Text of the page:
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Thanksgiving Traditions

November 25, 2010

Do any of you have those Holiday traditions or memories that no matter how many years pass they always pop back up. For me it’s the epic endless battle between my parents over who’s stuffing gets the better orifice. Every thanksgiving and christmas without fail Baker Girl Mommy and Baker Girl Daddy battle over the stuffing. My mom’s is essentially a twigs and berries stuffing (celery and raisins) whereas my dad’s is a meat (beef) stuffing. I am pretty sure they will be buried with their respective stuffings. The best battle was back in 2000 after the whole US Election, Florida Hanging Chad business. My dad created some Hanging Chad ballots and made all 15 people at our Thanksgiving dinner vote on the stuffing. I forget who won but needless to say similar votes have occurred in subsequent years. A great tradition that has resulted in me hating all types of stuffing, no matter their twig, berry or meat content.

Speaking of other traditions, Grill Boy and I were chatting on the way to the grocery store and he mentioned his Thanksgiving memories. An old school Pringles jar that his mom used to keep the baster in, memorable because it was glass. To which I responded “wait, they make glass Pringles jars, clearly I missed out by not growing up here.” Yeah I am sure I am the only person who would come to that conclusion, but apparently its a glass baster, not in fact a dangerous glass snack container. Grill Boy also used to drink milk out of a tiny pewter stein, and pretend to be a pilgrim, what a cutie.

Another favorite memory of mine, or rather dish is a corn casserole type dish made by some of our family friends. Since I lived in the Netherlands growing up we never had Thanksgiving with relatives but instead with other families from my school (Baker Girl Daddy is a Teacher at the school I attended). So we had a smattering of expat families over every year for Thanksgiving, our expat “family,” and while everything was always delicious, that corn dish has stuck with me for years, and I have finally tracked it down! Although it involved emailing my dad, in the Netherlands who emailed his teacher friend in Minnesota, who emailed his wife, who then email my dad back, who forwarded it to me in Boston, THE RECIPE HAS BEEN FOUND! And after all that questing turns out its an old Betty Crocker Cookbook recipe! Which of course brings up a ton more memories of baking with my friend (daughter of the corn recipe family) with all kinds of recipes from the Betty Crocker Cookbook. Even as a wee one I was a Baker, from Mud Pies to Cookies. So at last the epic corn recipe I have tried to recreate from memory for years. We’ll see how it tastes tomorrow when we cook it up for Grill Boys Family Thanksgiving.

Scalloped Corn (Courtesy of Betty Crocker, by way of family friend Carol)

10 oz frozen corn cooked and drained or 16 oz canned corn drained
1 small onion, chopped (about 1/4 cup)
1/2 small green pepper, chopped
2 tablespoons flour
1 teaspoon salt
1/2 teaspoon paprika
1/4 teaspoon dry mustard
dash of pepper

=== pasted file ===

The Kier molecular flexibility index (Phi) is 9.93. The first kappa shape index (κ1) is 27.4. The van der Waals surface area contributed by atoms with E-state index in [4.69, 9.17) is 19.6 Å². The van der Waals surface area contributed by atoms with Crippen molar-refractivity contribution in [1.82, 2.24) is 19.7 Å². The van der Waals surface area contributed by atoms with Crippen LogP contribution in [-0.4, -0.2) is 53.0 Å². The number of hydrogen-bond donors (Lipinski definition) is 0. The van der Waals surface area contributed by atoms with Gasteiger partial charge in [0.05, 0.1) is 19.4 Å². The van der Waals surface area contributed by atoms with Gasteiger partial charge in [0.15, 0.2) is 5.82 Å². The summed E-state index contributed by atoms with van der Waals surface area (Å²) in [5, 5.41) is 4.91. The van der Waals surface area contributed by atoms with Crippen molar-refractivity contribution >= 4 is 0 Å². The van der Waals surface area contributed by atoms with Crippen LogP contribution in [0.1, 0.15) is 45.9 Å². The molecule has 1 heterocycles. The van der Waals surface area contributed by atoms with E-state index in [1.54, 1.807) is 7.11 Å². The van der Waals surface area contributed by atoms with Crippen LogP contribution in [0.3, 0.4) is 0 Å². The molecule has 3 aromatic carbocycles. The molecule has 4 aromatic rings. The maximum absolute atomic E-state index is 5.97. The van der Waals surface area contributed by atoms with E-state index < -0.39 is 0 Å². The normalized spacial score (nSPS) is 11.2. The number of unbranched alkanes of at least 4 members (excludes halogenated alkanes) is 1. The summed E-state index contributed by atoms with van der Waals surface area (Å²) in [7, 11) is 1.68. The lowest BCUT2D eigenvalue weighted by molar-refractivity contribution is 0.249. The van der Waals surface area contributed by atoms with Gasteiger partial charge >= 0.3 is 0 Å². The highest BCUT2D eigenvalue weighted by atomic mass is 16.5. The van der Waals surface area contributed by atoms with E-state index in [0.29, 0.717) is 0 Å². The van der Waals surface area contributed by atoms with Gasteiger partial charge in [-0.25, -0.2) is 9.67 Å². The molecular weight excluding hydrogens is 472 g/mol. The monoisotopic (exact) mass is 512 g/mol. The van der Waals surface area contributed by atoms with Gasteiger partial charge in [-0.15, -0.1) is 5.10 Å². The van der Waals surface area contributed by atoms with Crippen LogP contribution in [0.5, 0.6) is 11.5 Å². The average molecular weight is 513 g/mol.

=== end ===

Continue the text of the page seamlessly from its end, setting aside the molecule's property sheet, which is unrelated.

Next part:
3/4 cup milk
1 egg slightly beaten
1/3 cup cracker crumbs
1 tablespoon margarine or butter

*Note the pictures below are a double batch of what is listed above

1. Melt the butter in a large saucepan, and add the onions and peppers. Cook until the onions begin to get clear.


2. Stir in the flour, paprika, mustard, salt, and pepper.

3. Remove from heat and stir in the milk. Then put back on low heat, bring to a boil. Boil for 1 minute, stirring constantly (It thickens up nicely)

4. Add the corn.

5. Add the egg and stir it all together.

6. Pour into a 9×9 baking dish.

7. Mix the breadcrumbs and butter together. We crushed up some stale crackers we had lying around instead of using the breadcrumbs we have (they were italian flavored). Grill Boy crushed them ever so eloquently with his feet.

8. And top the corn mixture with the breadcrumbs and butter.

9. Bake at 350 degrees for 30-35 minutes until the dish bubbles.

We also made a Pecan Pie to bring to Thanksgiving dinner up in the NH. Another great recipe from the Fannie Farmer Cookbook (Where the Pizza Dough Recipe is from).

Best of All Pecan Pie

1 pie crust (store bought or homemade)
3 eggs
1 cup dark corn syrup
4 tablespoons butter, melted
3/4 cup packed dark brown sugar
1 teaspoon vanilla extract
1 1/4 cup of pecans

1. Line the pie pan with the pie crust (we used store bought pillsbury, I am not saintly enough or rather patient enough to make my own, god bless you if you do). Press into the pan, cut off any excess dough.


2. Mix the eggs in a bowl

3. Melt the butter

4. Add the butter, sugar, corn syrup and vanilla extract to the eggs. Mix together.

5. Add the pecans.

6. Pour into the pie shell.

7. I liked to add a little flair and use a fork to put marks around the edge. Also if you lightly brush the exposed pie shell with egg it will become nice and glossy as opposed to browned and burned.

8. Into the oven for 15 minutes at 450 degrees

9. After 15 minutes, lower the oven temp to 350, and cook for an additional 15-20 minutes until the center only quivers slightly.

And voila pie! It makes awesome bubbly, gurgling sounds as it cools. If only I could add a sound and smell track to the blog!

Happy Thanksgiving!

__________________________

What is your favorite Thanksgiving memory or dish?

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5 Comments leave one →
  1. November 25, 2010 5:12 pm

    “Who’s stuffing get’s the best orifice” – PRICELESS!! here’s one of our family’s favorite traditions, http://wp.me/pLhMx-6Z

  2. November 28, 2010 6:54 am

    I am getting hungry looking at the pictures on this blog every time. We declared a truce this year by not having a turkey with any “orify” so no stuffing. Sad face. I had Turkey Cordon Bleu in an Hungarian Restaurant.

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